Fast forward to now and once again, my learned work ethic has catapulted me into a professional level cyclist. You make your own luck by persevering, working hard and keeping a positive head about it. It didn’t happen overnight or even in a year. So you see, motivation and commitment were learned. How can you learn to do it now? It’s about prioritizing, truly committing to it, not just saying you are. My boyfriend wanted to train for a 50 mile running race and he fully committed to it. He was working full time, going to grad school full time, and somehow still had time for me. How did he commit? He was up at 5 AM every morning to run. The alarm would go off and while I’d be stay warm in bed and doze back to sleep as he kissed me goodbye, he would be off to the trailhead day after day, and sometimes it was in the dark. There were mornings he didn’t want to get out of bed. He felt groggy and wondered how he could move. Those mornings, I would give him the gentle nudge and a few words of encouragement to help him get going. That brings me to my second point – support. Have people in your life that support your goals because they will help you stick with what you want to do on the days you don’t want to do it. Getting started is often the hardest part. Speaking of goals, it also helps to have well-defined goals.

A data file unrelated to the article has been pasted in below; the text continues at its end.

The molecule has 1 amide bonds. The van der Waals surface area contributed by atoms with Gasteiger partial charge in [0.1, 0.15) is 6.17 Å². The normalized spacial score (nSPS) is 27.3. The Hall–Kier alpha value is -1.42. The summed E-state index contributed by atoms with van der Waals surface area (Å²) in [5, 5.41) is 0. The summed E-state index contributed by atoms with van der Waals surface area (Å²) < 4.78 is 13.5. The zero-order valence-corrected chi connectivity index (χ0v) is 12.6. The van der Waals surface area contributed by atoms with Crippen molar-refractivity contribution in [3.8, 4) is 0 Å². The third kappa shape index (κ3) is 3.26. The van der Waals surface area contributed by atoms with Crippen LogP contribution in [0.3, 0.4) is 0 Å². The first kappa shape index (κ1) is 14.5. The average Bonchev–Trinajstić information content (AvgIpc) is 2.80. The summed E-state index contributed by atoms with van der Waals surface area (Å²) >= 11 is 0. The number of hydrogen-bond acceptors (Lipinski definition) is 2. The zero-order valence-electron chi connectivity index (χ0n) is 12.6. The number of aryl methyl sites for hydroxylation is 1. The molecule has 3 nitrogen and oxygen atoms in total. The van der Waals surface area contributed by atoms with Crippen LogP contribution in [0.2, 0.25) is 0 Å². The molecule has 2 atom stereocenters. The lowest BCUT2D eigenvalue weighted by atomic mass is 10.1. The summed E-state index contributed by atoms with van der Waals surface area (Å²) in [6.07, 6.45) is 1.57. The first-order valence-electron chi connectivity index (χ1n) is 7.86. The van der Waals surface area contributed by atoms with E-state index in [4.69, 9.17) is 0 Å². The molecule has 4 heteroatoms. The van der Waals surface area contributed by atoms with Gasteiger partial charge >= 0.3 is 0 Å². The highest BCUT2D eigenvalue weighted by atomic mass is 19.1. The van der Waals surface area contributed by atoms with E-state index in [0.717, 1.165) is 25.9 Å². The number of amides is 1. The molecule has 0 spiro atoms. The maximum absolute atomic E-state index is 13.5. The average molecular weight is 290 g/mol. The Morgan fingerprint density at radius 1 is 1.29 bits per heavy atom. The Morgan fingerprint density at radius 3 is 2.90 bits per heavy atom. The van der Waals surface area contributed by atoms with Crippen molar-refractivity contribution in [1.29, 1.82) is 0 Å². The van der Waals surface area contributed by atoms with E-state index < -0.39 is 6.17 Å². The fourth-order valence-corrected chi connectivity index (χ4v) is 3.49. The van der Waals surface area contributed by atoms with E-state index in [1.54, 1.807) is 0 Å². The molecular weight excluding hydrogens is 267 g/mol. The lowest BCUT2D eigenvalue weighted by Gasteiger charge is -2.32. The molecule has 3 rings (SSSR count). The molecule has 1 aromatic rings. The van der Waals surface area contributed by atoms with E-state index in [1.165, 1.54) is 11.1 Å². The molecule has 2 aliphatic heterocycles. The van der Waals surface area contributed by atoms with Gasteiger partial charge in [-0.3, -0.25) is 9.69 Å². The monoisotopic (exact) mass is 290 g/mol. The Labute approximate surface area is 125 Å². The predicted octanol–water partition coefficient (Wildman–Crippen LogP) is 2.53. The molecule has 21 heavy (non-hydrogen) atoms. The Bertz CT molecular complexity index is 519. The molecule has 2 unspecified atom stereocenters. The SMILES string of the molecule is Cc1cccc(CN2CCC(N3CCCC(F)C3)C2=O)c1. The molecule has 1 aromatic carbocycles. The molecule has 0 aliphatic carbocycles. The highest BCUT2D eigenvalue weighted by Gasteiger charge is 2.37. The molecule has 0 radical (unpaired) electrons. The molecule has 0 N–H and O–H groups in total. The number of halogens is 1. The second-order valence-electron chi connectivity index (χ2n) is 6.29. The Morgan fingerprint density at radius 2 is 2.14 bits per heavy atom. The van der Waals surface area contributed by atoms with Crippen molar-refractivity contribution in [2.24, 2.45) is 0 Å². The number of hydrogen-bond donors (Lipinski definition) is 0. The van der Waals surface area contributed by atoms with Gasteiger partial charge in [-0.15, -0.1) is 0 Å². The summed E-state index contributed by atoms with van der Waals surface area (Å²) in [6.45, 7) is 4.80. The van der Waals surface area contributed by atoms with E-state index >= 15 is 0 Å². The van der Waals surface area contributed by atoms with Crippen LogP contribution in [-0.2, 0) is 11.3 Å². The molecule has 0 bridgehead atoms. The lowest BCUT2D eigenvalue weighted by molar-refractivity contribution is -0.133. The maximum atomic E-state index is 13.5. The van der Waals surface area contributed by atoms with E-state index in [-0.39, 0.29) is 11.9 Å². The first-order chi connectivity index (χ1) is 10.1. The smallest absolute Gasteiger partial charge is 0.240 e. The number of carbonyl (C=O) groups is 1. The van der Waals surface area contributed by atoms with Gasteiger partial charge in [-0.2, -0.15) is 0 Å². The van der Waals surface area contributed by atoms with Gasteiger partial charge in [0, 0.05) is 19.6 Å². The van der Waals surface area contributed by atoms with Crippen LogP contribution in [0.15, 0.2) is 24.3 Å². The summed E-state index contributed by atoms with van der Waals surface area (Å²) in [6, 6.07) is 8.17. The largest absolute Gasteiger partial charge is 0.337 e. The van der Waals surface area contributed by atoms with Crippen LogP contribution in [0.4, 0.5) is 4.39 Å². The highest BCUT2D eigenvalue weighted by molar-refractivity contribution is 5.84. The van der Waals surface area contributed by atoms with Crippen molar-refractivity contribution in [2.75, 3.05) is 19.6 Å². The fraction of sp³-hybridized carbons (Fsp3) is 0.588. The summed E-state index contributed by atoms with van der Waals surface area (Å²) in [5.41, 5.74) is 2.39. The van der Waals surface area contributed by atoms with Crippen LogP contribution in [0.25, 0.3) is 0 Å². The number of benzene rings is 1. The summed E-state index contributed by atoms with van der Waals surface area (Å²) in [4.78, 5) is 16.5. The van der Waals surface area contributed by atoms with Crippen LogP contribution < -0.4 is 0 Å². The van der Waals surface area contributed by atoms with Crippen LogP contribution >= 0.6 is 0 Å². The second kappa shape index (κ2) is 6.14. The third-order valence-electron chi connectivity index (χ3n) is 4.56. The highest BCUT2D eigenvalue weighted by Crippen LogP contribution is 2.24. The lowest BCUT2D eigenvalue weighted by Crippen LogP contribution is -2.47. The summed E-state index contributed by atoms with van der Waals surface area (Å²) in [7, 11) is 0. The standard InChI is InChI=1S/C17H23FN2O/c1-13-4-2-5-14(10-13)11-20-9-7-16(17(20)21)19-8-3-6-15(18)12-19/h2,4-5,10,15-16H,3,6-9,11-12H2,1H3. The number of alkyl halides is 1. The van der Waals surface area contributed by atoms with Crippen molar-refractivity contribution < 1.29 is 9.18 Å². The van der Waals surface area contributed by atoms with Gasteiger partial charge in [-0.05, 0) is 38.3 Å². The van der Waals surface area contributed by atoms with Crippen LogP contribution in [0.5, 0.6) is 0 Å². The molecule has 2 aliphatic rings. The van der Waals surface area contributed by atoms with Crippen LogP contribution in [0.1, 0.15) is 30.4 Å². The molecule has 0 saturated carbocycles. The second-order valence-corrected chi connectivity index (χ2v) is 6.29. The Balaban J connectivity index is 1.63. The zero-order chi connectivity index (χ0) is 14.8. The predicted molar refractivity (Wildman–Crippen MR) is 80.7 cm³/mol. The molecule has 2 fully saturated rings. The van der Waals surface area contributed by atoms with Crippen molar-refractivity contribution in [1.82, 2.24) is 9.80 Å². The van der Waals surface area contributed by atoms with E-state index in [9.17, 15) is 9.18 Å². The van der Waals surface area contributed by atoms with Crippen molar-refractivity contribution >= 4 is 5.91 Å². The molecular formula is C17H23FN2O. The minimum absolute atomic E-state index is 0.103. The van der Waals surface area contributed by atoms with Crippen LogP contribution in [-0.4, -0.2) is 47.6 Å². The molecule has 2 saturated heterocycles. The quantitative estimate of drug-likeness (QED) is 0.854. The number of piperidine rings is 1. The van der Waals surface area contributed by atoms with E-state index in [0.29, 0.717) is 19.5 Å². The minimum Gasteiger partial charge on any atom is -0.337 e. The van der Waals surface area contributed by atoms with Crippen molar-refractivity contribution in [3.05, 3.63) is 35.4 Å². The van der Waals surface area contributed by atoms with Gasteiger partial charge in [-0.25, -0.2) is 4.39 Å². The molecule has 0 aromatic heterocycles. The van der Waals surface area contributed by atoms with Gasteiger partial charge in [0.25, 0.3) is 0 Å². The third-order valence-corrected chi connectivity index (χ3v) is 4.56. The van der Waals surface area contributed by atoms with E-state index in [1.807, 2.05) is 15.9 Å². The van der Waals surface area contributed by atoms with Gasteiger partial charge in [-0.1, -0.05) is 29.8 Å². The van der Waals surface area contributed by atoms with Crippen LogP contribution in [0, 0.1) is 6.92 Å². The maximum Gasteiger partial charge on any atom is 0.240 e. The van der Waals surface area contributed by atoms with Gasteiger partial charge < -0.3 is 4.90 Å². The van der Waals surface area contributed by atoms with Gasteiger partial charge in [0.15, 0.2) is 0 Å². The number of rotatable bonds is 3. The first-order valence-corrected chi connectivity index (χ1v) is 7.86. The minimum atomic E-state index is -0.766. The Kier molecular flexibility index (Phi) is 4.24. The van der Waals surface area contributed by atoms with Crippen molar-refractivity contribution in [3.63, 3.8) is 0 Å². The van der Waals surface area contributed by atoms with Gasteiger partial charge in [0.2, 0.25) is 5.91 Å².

If you want to make something happen, you have to make it a top priority. It has to come first. You also have to focus on time management. I went to engineering grad school full time, worked two jobs, and raced my bike in 2005-2007. I look back and am still baffled I could do that. How DID I do that? Planning ahead. I apply my time management skills learned from my balancing act through college to now. A lot of people think I’m paid to just ride and race my bike, which is not the case. I WISH it was!!!!!! I have a day job for Ergon that has to get done too. I am blessed with the gift of extreme flexibility with my job, but with flexibility comes the commitment to making sure you get your work done too. An example of a day during a heavy week of training would be getting up early and working all morning, training in the afternoon, throwing in an hour of work between workouts that go into the evening, and then I go back to work at 7 or 8 PM until I go to bed. That is how I do it. I sometimes sacrifice my social life during the week. There are other things I’d love to do like read, watch a movie, relax, play guitar, etc that suddenly are no longer an option when I have to make other things a priority. A way that I make sure things get done is I schedule everything for the week on Sunday. Each hour of my day is planned to keep me on task. If I don’t see certain things in front of me with a time next to it, it’s too easy to blow it off. Accountability. If you have a hard time keeping yourself accountable on your own, find someone to support you and help keep you accountable – a workout partner, a spouse, a friend, a coach- someone you report to and care what they think. If I had kids like I know a lot of you(my readers) do, that would make things even more difficult because it would require even more support from family and friends to watch the kids. I also think about guilt with kids – feeling guilty for not spending time with your family while you’re off training or doing whatever you’re doing to achieve your goal. I feel this guilt when I’m home in NM visiting my parents. I feel guilty every day I go ride because I wish I could be spending the whole time with my family. They understand, but it doesn’t change that I wish I had more time to spend with family and friends. They also understand that I’m a better person to be around when I can get things done that are important to me. I’ve chosen to prioritize a portion of my time to training over seeing family and friends. It sounds bad when I type it, but it’s the truth. I’ve said it before and I’ll say it again, people that train and race, work full time, and have a family are very inspiring and committed.